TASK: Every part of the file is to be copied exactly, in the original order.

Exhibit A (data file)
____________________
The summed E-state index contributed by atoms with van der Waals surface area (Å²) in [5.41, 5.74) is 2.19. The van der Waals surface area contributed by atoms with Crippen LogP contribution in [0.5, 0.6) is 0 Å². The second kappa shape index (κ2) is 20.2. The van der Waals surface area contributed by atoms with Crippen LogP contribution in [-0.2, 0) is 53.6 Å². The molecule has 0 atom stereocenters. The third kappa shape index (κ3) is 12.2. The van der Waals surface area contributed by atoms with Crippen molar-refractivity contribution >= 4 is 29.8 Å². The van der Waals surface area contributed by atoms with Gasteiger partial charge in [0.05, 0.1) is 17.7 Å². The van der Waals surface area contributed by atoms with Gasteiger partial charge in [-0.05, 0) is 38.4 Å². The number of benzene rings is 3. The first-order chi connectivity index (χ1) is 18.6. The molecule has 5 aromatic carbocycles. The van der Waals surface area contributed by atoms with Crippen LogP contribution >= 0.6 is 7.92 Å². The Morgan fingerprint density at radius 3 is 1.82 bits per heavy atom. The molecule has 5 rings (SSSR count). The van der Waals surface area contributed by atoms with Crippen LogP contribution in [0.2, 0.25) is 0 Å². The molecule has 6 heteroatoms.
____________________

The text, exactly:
The summed E-state index contributed by atoms with van der Waals surface area (Å²) in [5.41, 5.74) is 2.19. The van der Waals surface area contributed by atoms with Crippen LogP contribution in [0.5, 0.6) is 0 Å². The second kappa shape index (κ2) is 20.2. The van der Waals surface area contributed by atoms with Crippen LogP contribution in [-0.2, 0) is 53.6 Å². The molecule has 0 atom stereocenters. The third kappa shape index (κ3) is 12.2. The van der Waals surface area contributed by atoms with Crippen molar-refractivity contribution >= 4 is 29.8 Å². The van der Waals surface area contributed by atoms with Gasteiger partial charge in [0.05, 0.1) is 17.7 Å². The van der Waals surface area contributed by atoms with Gasteiger partial charge in [-0.05, 0) is 38.4 Å². The number of benzene rings is 3. The first-order chi connectivity index (χ1) is 18.6. The molecule has 5 aromatic carbocycles. The van der Waals surface area contributed by atoms with Crippen LogP contribution >= 0.6 is 7.92 Å². The Morgan fingerprint density at radius 3 is 1.82 bits per heavy atom. The molecule has 5 rings (SSSR count). The van der Waals surface area contributed by atoms with Crippen LogP contribution in [0.2, 0.25) is 0 Å². The molecule has 6 heteroatoms.